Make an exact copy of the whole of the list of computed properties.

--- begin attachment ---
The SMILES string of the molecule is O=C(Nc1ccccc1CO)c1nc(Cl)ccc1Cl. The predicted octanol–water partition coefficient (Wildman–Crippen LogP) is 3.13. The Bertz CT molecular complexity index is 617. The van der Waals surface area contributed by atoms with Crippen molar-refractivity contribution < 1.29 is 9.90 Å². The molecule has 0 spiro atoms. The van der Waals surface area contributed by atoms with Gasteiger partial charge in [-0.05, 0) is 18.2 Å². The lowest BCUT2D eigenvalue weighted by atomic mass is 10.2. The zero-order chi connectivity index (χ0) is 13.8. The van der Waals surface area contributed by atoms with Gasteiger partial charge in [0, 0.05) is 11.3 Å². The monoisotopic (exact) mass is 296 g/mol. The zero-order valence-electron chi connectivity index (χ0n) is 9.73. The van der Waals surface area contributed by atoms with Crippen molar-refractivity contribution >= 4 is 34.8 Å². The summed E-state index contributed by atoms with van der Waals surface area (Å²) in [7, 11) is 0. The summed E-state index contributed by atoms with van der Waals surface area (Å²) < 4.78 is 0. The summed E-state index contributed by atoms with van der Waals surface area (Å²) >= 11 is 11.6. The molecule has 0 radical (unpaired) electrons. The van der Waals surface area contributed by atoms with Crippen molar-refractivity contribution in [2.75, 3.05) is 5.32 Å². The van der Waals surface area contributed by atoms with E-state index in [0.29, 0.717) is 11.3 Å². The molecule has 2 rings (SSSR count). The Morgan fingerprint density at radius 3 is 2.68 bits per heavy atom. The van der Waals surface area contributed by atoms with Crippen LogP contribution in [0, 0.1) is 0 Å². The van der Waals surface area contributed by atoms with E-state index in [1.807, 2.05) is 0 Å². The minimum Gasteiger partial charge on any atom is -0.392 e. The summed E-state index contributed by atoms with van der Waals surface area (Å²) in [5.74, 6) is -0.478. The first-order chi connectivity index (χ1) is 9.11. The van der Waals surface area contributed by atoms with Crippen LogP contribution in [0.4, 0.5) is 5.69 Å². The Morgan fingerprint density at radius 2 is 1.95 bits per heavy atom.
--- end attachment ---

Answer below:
The SMILES string of the molecule is O=C(Nc1ccccc1CO)c1nc(Cl)ccc1Cl. The predicted octanol–water partition coefficient (Wildman–Crippen LogP) is 3.13. The Bertz CT molecular complexity index is 617. The van der Waals surface area contributed by atoms with Crippen molar-refractivity contribution < 1.29 is 9.90 Å². The molecule has 0 spiro atoms. The van der Waals surface area contributed by atoms with Gasteiger partial charge in [-0.05, 0) is 18.2 Å². The lowest BCUT2D eigenvalue weighted by atomic mass is 10.2. The zero-order chi connectivity index (χ0) is 13.8. The van der Waals surface area contributed by atoms with Gasteiger partial charge in [0, 0.05) is 11.3 Å². The monoisotopic (exact) mass is 296 g/mol. The zero-order valence-electron chi connectivity index (χ0n) is 9.73. The van der Waals surface area contributed by atoms with Crippen molar-refractivity contribution >= 4 is 34.8 Å². The summed E-state index contributed by atoms with van der Waals surface area (Å²) in [7, 11) is 0. The summed E-state index contributed by atoms with van der Waals surface area (Å²) < 4.78 is 0. The summed E-state index contributed by atoms with van der Waals surface area (Å²) >= 11 is 11.6. The molecule has 0 radical (unpaired) electrons. The van der Waals surface area contributed by atoms with Crippen molar-refractivity contribution in [2.75, 3.05) is 5.32 Å². The van der Waals surface area contributed by atoms with E-state index in [0.29, 0.717) is 11.3 Å². The molecule has 2 rings (SSSR count). The Morgan fingerprint density at radius 3 is 2.68 bits per heavy atom. The van der Waals surface area contributed by atoms with Crippen LogP contribution in [0, 0.1) is 0 Å². The van der Waals surface area contributed by atoms with E-state index in [1.807, 2.05) is 0 Å². The minimum Gasteiger partial charge on any atom is -0.392 e. The summed E-state index contributed by atoms with van der Waals surface area (Å²) in [5.74, 6) is -0.478. The first-order chi connectivity index (χ1) is 9.11. The van der Waals surface area contributed by atoms with Crippen LogP contribution in [0.4, 0.5) is 5.69 Å². The Morgan fingerprint density at radius 2 is 1.95 bits per heavy atom.